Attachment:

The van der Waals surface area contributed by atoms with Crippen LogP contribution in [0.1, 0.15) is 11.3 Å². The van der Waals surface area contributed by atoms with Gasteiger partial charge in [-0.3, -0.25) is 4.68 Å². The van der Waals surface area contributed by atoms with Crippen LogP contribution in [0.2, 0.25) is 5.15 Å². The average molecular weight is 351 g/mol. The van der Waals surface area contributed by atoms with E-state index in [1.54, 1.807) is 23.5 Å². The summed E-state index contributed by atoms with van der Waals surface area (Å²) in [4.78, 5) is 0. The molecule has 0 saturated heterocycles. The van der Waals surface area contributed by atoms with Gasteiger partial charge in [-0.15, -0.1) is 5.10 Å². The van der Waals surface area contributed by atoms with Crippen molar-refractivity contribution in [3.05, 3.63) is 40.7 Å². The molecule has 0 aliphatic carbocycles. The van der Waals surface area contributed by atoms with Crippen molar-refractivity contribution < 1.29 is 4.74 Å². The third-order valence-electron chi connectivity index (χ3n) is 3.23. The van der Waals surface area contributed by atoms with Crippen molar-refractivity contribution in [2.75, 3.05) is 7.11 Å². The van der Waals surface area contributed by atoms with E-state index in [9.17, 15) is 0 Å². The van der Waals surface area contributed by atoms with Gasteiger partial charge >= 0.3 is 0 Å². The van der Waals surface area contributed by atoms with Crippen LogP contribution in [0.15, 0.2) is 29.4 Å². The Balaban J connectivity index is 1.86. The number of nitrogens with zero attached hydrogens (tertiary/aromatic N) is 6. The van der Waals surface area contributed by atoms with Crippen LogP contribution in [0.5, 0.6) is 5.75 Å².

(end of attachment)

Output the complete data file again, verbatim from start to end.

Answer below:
The van der Waals surface area contributed by atoms with Crippen LogP contribution in [0.1, 0.15) is 11.3 Å². The van der Waals surface area contributed by atoms with Gasteiger partial charge in [-0.3, -0.25) is 4.68 Å². The van der Waals surface area contributed by atoms with Crippen LogP contribution in [0.2, 0.25) is 5.15 Å². The average molecular weight is 351 g/mol. The van der Waals surface area contributed by atoms with E-state index in [1.54, 1.807) is 23.5 Å². The summed E-state index contributed by atoms with van der Waals surface area (Å²) in [4.78, 5) is 0. The molecule has 0 saturated heterocycles. The van der Waals surface area contributed by atoms with Gasteiger partial charge in [-0.15, -0.1) is 5.10 Å². The van der Waals surface area contributed by atoms with Crippen molar-refractivity contribution in [3.05, 3.63) is 40.7 Å². The molecule has 0 aliphatic carbocycles. The van der Waals surface area contributed by atoms with Crippen molar-refractivity contribution < 1.29 is 4.74 Å². The third-order valence-electron chi connectivity index (χ3n) is 3.23. The van der Waals surface area contributed by atoms with Crippen molar-refractivity contribution in [2.75, 3.05) is 7.11 Å². The van der Waals surface area contributed by atoms with E-state index in [9.17, 15) is 0 Å². The van der Waals surface area contributed by atoms with Gasteiger partial charge >= 0.3 is 0 Å². The van der Waals surface area contributed by atoms with Crippen LogP contribution in [0.15, 0.2) is 29.4 Å². The Balaban J connectivity index is 1.86. The number of nitrogens with zero attached hydrogens (tertiary/aromatic N) is 6. The van der Waals surface area contributed by atoms with Crippen LogP contribution in [0.5, 0.6) is 5.75 Å².